The Argument for the Remedying of Injustice

Russell states, “Then there is another very curious form of moral argument, which is this: they say that the existence of God is required in order to bring justice into the world. In the part of this universe that we know there is great injustice, and often the good suffer, and often the wicked prosper, and one hardly knows which of those is the more annoying; but if you are going to have justice in the universe as a whole you have to suppose a future life to redress the balance of life here on earth. So they say that there must be a God, and there must be Heaven and Hell in order that in the long run there may be justice. That is a very curious argument. If you looked at the matter from a scientific point of view, you would say, “After all, I only know this world. I do not know about the rest of the universe, but so far as one can argue at all on probabilities one would say that probably this world is a fair sample, and if there is injustice here the odds are that there is injustice elsewhere also.” Supposing you got a crate of oranges that you opened, and you found all the top layer of oranges bad, you would not argue, “The underneath ones must be good, so as to redress the balance.” You would say, “Probably the whole lot is a bad consignment”; and that is really what a scientific person would argue about the universe. He would say, “Here we find in this world a great deal of injustice, and so far as that goes that is a reason for supposing that justice does not rule in the world; and therefore so far as it goes it affords a moral argument against deity and not in favor of one.” Of course I know that the sort of intellectual arguments that I have been talking to you about are not what really moves people. What really moves people to believe in God is not any intellectual argument at all. Most people believe in God because they have been taught from early infancy to do it, and that is the main reason. Then I think that the next most powerful reason is the wish for safety, a sort of feeling that there is a big brother who will look after you. That plays a very profound part in influencing people’s desire for a belief in God.”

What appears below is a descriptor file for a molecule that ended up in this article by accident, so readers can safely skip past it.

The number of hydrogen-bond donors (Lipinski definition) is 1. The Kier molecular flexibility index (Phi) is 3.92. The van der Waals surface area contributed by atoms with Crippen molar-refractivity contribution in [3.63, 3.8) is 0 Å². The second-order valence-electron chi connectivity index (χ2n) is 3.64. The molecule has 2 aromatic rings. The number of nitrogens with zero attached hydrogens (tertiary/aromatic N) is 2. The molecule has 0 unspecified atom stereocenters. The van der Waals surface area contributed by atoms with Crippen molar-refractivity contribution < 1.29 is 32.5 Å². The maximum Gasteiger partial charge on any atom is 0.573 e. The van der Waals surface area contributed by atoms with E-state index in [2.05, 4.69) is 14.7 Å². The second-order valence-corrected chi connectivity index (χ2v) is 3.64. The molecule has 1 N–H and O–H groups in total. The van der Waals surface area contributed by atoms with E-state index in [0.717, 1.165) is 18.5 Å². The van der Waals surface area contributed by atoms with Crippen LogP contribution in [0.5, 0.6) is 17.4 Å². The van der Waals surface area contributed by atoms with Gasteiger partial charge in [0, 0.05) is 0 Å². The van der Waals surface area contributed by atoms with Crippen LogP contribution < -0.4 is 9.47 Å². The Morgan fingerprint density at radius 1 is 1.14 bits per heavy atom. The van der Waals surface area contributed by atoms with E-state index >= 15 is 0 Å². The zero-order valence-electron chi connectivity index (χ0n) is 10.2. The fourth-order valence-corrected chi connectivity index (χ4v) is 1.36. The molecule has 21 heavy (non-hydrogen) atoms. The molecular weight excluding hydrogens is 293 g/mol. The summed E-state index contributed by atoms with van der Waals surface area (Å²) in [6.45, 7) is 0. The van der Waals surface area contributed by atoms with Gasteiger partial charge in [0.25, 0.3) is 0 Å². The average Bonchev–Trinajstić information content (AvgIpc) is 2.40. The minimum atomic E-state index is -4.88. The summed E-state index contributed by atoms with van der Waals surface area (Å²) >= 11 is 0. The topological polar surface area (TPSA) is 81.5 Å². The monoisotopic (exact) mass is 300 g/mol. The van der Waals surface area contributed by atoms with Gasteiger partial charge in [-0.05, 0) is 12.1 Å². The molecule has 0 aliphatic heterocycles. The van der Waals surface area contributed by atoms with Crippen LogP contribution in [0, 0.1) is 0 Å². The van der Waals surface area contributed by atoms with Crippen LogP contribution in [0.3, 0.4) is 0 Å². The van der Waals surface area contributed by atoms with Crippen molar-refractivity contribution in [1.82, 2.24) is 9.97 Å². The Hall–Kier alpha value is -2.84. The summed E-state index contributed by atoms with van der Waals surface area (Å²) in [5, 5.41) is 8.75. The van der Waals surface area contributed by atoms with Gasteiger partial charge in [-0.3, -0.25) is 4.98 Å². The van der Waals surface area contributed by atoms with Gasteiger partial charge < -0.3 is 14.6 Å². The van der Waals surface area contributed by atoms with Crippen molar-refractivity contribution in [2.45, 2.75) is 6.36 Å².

Let us unpack his assertions. Russell points out that believers believe that the existence of heaven and hell establishes a remedy to the injustices that occur on earth when the good suffer and the wicked prosper. He then states that he only knows of “this world.” This statement implies that because he has no knowledge of or experience in heaven and hell, they must not exist. According to Russell, only the physical world exists, which is the world in which Russell lived. Such an argument equates to me saying that because I have no knowledge of someone else’s dreams, the person must not have had such dreams. Another example relates to the dismissal of near death experiences, which are “too numerous and well documented to be dismissed altogether” (Lichfield, 2015). Click here for many inspirational findings and scientific studies relating to otherworldly near death experiences: